LWA Antics: Delighting in a new Chinese year
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As the show wrapped up, the emcees called raffle numbers for several prizes. Winners walked away with hand-painted scrolls, lanterns and fans. For the grand finale, all of the celebration’s performers gathered onstage, the lights dimmed, before the opening bars of the international pop-hit “Gangnam Style” burst forth accompanied by a display of disco lights. The audience went wild as the performers galloped to the familiar dance, before segueing into another, equally infectious tune. The energetic music had the whole room dancing and waving their hands, and ended in thunderous applause. The ebullient mood continued through the rest of the week.
With all of the singing and dancing of our school celebration, it was easy to forget that the heart of Chinese New Year lies somewhere deeper. When Clark Jiang was asked about the defining characteristics of the holiday, he rattled off an inventory of dishes consumed at the New Year’s dinner, hitting virtually every farm animal in his list. Also popular in the celebrations are the red envelopes of money given to children, as well as the fireworks that light up the evening skies.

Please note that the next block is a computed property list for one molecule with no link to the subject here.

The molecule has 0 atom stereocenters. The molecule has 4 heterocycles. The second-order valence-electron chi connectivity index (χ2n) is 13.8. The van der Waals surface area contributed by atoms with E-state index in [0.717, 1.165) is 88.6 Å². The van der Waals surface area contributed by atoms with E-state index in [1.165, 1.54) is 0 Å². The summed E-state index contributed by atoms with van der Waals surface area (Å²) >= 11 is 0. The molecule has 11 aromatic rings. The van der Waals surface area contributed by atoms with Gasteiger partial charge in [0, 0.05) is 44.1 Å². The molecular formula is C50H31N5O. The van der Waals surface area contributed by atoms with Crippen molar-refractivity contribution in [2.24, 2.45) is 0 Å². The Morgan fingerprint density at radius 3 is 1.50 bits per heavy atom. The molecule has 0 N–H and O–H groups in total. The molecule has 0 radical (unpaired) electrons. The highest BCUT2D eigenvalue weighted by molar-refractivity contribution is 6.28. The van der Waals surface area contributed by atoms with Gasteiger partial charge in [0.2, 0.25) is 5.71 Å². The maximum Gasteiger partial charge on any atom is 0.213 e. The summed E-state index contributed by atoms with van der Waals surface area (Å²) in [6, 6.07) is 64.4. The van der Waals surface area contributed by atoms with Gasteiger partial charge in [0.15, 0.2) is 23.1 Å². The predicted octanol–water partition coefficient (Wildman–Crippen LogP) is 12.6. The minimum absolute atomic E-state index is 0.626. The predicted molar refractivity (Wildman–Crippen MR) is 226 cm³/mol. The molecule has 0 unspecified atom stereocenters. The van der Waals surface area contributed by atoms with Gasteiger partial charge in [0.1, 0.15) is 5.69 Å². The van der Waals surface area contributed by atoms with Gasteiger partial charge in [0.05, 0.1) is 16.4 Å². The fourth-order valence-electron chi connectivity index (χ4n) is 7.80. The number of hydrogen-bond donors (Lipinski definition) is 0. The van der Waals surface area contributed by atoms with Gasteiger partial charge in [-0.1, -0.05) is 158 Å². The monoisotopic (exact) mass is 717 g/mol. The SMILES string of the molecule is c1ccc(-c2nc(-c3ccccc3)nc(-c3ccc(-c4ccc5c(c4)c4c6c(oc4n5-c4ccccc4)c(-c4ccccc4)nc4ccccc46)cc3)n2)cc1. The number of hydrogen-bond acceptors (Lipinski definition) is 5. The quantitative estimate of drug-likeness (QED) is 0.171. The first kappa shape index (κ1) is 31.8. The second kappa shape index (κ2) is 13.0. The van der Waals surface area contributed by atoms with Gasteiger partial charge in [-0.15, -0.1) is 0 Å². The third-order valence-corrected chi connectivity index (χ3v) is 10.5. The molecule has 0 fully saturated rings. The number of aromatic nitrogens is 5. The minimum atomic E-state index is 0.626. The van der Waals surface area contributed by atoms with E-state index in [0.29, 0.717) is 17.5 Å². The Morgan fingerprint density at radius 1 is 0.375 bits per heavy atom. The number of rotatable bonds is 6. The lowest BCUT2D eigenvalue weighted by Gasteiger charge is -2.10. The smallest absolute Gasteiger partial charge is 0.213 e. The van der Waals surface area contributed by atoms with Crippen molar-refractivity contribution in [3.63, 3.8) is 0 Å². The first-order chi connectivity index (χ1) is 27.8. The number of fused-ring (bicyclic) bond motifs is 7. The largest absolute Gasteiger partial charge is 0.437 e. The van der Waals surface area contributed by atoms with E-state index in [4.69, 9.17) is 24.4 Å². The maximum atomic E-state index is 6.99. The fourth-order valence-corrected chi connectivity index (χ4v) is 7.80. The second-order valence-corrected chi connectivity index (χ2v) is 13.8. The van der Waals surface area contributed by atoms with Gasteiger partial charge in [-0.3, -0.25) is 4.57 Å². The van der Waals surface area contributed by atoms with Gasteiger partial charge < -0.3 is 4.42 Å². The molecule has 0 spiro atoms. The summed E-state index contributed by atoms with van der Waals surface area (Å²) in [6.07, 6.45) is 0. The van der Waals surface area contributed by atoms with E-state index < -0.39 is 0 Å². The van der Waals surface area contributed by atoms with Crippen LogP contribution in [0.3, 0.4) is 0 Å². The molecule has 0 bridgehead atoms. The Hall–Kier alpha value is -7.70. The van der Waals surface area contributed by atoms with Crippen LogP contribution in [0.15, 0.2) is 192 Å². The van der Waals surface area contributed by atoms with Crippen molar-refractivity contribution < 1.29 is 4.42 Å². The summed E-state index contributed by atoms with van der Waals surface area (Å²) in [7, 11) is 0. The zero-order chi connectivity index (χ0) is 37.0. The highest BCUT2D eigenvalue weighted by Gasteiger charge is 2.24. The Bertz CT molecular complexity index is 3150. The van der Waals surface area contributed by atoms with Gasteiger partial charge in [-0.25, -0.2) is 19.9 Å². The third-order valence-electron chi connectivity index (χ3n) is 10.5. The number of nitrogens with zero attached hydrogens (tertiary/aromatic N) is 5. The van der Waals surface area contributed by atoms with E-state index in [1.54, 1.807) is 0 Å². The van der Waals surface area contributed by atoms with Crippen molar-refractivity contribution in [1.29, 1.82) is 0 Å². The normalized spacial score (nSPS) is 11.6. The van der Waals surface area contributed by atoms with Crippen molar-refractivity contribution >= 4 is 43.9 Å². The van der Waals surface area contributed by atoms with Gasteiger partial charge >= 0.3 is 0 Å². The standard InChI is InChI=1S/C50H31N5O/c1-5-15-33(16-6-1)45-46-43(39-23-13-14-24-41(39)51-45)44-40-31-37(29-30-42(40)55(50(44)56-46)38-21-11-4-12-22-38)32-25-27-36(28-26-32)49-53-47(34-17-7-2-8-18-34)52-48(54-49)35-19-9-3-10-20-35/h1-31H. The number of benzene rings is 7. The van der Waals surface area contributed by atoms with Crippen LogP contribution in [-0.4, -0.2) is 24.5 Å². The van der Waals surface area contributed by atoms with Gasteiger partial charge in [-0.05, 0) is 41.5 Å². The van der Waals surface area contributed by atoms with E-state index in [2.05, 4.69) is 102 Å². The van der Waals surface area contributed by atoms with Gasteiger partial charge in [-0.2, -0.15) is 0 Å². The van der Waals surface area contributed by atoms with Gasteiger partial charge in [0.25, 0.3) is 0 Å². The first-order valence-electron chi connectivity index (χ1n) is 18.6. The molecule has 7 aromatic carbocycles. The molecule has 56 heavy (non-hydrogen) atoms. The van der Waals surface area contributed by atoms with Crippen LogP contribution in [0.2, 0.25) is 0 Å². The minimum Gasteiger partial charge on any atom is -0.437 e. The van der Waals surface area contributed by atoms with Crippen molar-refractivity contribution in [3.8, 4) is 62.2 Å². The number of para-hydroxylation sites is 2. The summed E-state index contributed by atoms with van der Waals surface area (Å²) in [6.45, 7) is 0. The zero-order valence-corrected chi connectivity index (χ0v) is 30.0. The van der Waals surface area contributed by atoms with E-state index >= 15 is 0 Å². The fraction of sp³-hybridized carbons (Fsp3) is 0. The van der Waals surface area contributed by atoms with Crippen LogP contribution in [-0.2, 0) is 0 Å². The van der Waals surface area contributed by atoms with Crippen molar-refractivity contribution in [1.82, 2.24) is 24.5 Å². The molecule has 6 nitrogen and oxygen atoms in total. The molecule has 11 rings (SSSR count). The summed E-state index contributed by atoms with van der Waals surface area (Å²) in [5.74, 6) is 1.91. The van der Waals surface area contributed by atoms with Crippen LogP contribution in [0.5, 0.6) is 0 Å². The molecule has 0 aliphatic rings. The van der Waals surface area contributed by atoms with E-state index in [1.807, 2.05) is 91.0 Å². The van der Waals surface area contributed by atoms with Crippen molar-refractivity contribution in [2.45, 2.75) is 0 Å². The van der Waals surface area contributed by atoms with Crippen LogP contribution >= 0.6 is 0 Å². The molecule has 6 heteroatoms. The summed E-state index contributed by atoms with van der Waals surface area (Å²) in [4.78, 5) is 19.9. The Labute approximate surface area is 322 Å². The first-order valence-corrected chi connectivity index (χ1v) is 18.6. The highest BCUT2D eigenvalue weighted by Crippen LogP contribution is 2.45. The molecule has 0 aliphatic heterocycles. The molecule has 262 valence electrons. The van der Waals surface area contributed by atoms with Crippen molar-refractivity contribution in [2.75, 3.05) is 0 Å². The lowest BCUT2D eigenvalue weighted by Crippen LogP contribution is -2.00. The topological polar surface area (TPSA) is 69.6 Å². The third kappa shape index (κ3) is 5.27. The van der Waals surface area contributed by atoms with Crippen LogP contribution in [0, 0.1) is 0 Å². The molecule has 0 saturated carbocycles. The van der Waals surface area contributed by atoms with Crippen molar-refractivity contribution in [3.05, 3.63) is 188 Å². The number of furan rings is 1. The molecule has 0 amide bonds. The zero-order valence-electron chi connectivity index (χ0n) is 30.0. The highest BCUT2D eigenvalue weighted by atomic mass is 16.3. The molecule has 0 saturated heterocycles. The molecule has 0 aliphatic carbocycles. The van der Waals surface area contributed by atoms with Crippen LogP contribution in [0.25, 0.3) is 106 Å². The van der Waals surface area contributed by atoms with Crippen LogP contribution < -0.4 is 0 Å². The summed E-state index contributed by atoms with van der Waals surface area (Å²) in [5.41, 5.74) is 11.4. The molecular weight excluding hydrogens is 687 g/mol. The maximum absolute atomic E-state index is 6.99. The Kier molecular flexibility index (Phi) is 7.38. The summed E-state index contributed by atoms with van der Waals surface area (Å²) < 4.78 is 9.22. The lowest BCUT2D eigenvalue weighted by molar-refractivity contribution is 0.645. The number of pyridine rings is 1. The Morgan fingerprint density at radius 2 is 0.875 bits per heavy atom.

However, when asked about his personal favorite part of the New Year, Clark smiled shyly and admitted that it was not the money or the gastronomic exorbitance which he most enjoyed, but the quality time he spends with not only his immediate family but also grandparents, aunts, uncles and cousins.
For Clark, Chinese New Year is a time to put all of the problems of the previous year behind him and to start the year afresh. For everyone else, even those not personally celebrating, the draw of freshly made dumplings can be just as satisfying.